These books are like junk food to me. Love them, but a steady diet would be too much. However, that didn't stop me from ordering the next in the series on my Kindle as soon as I'd finished this one. Every once in a while, you need to read something that brings you pure joy and for me, these books do. Five out of five Whatevers. I can fly through these, so they definitely rate that high. Recommended for anyone who is already a fan of the series, for anyone looking for a light read (I think of these as refreshers between headier reading material), or for anyone who likes any of the following: animals, romance novels, cozies, and ESP/clairvoyance-type paranormal stories.


Wednesday, September 5, 2012

Review: The Plains of Passage by Jean M. Auel

I finished this book, the next in my reading of the Earth's Children series, while on vacation. I'd read about 200 or so pages before I left, but the book is over 800 pages long, so I knew I'd have plenty to keep me busy while visiting my family up North. It was good, a necessary installment to keep the story of Ayla and Jondalar going, but not the best in the series by any means.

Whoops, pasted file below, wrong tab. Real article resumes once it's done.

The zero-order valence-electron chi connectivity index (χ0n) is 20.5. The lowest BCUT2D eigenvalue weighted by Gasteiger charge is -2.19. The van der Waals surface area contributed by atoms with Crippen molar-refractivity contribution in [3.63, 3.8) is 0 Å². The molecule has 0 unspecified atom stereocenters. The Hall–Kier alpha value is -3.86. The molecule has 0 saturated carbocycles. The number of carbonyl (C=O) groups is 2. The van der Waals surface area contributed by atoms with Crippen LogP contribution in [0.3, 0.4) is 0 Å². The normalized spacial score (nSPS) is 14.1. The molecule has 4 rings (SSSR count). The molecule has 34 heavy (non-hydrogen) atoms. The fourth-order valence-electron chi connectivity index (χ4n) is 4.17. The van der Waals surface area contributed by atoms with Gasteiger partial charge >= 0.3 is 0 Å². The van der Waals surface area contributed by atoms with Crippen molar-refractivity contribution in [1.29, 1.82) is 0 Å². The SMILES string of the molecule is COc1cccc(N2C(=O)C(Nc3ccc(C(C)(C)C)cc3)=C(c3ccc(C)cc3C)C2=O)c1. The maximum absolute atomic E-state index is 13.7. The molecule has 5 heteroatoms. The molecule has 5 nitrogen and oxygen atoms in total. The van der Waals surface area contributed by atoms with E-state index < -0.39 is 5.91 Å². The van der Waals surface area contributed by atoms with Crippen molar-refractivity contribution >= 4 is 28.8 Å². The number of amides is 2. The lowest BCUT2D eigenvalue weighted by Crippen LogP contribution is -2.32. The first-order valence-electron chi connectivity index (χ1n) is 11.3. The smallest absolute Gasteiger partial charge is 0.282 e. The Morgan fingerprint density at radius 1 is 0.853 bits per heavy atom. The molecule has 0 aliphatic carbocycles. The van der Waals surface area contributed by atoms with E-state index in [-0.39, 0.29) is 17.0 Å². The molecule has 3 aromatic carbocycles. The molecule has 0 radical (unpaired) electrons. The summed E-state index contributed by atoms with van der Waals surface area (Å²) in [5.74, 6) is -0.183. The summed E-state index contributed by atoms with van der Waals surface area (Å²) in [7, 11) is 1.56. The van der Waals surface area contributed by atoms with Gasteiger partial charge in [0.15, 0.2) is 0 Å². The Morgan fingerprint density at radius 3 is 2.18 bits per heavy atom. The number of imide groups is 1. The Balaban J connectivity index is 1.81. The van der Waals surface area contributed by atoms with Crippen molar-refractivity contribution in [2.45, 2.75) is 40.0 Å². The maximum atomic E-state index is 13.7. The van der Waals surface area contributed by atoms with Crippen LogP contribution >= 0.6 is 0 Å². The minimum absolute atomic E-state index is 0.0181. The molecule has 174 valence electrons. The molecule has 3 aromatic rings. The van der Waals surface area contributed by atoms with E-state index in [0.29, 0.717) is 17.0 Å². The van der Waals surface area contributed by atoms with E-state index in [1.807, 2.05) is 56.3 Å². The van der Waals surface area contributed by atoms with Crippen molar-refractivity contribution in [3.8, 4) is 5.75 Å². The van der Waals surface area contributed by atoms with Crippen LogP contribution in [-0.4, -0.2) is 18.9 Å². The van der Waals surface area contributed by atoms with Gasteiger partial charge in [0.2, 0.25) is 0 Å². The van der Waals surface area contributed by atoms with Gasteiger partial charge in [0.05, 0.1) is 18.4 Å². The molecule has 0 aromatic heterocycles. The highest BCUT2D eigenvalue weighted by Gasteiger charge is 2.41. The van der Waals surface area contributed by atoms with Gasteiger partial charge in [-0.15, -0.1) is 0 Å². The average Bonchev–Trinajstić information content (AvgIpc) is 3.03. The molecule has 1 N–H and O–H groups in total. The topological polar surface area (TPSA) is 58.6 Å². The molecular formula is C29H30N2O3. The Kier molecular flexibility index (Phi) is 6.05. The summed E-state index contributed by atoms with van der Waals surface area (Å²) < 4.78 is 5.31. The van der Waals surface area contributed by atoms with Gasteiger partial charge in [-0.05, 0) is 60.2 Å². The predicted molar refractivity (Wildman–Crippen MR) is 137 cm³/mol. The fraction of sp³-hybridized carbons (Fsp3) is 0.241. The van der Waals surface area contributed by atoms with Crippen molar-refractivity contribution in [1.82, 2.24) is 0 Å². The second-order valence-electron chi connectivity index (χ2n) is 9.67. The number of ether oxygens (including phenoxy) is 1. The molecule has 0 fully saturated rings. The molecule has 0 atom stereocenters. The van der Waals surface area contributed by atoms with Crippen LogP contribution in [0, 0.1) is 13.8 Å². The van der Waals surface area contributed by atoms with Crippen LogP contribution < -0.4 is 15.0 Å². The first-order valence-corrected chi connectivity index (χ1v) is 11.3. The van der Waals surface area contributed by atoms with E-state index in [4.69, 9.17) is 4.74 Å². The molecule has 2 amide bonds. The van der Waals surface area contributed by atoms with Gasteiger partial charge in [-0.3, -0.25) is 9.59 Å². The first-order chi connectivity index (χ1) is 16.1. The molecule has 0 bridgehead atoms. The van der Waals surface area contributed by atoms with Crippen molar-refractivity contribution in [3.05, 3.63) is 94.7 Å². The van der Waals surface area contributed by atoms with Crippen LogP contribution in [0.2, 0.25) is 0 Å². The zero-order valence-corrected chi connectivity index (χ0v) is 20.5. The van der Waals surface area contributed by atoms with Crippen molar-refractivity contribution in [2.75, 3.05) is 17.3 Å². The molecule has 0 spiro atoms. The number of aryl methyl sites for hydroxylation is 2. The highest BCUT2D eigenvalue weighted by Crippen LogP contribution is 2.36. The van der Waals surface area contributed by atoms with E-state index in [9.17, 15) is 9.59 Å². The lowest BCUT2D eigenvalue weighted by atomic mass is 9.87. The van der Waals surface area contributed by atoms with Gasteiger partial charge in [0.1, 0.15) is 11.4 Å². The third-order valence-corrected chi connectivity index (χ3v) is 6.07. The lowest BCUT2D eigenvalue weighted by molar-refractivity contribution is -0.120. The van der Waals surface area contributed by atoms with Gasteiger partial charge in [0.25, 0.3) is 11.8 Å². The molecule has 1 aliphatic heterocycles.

In this book, our heroes, Ayla of the Mamutoi and Jondalar of the Zelandonii, have left the Mamutoi camp that had adopted Ayla and struck out across the Eurasian land mass during the Ice Age, trying to reach Jondalar's people in the West. This book details all that befalls them as they travel: they meet several different bands of people, even some Clan members (what we know as cavemen), rescue any number of folks, including a band of people where men were enslaved and women ruled under a cruel mistress, fought the land and its flora and fauna for survival, and tracked the Great Mother River from her beginnings in the Beran (Bering?) Sea (remember, this is before the great land mass separated into Eurasia and North America), to where she petered out in the West (somewhere in what is now France).